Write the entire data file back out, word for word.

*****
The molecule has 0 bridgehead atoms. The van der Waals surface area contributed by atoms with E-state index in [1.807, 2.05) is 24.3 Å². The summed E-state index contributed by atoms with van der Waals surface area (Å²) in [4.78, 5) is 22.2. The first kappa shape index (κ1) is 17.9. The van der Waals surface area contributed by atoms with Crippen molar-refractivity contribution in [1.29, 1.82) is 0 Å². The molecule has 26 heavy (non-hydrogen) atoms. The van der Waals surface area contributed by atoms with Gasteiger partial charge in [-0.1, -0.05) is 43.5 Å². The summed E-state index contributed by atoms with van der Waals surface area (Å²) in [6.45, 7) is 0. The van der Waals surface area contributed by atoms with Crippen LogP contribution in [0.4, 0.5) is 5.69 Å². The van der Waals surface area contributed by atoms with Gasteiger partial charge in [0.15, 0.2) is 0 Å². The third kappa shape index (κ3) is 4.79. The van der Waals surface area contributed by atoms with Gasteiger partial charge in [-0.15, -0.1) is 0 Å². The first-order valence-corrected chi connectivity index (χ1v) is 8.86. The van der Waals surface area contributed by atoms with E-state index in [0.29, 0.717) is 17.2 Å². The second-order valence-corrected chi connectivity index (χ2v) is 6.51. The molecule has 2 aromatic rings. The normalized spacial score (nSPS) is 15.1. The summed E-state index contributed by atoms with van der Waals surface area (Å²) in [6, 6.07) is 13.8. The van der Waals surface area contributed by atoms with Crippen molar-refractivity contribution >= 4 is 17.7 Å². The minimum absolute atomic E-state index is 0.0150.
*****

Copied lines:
The molecule has 0 bridgehead atoms. The van der Waals surface area contributed by atoms with E-state index in [1.807, 2.05) is 24.3 Å². The summed E-state index contributed by atoms with van der Waals surface area (Å²) in [4.78, 5) is 22.2. The first kappa shape index (κ1) is 17.9. The van der Waals surface area contributed by atoms with Crippen molar-refractivity contribution in [1.29, 1.82) is 0 Å². The molecule has 26 heavy (non-hydrogen) atoms. The van der Waals surface area contributed by atoms with Gasteiger partial charge in [-0.1, -0.05) is 43.5 Å². The summed E-state index contributed by atoms with van der Waals surface area (Å²) in [6.45, 7) is 0. The van der Waals surface area contributed by atoms with Crippen LogP contribution in [0.4, 0.5) is 5.69 Å². The van der Waals surface area contributed by atoms with Gasteiger partial charge in [0.15, 0.2) is 0 Å². The third kappa shape index (κ3) is 4.79. The van der Waals surface area contributed by atoms with Gasteiger partial charge in [-0.15, -0.1) is 0 Å². The first-order valence-corrected chi connectivity index (χ1v) is 8.86. The van der Waals surface area contributed by atoms with E-state index in [0.29, 0.717) is 17.2 Å². The second-order valence-corrected chi connectivity index (χ2v) is 6.51. The molecule has 2 aromatic rings. The normalized spacial score (nSPS) is 15.1. The summed E-state index contributed by atoms with van der Waals surface area (Å²) in [6, 6.07) is 13.8. The van der Waals surface area contributed by atoms with Crippen molar-refractivity contribution >= 4 is 17.7 Å². The minimum absolute atomic E-state index is 0.0150.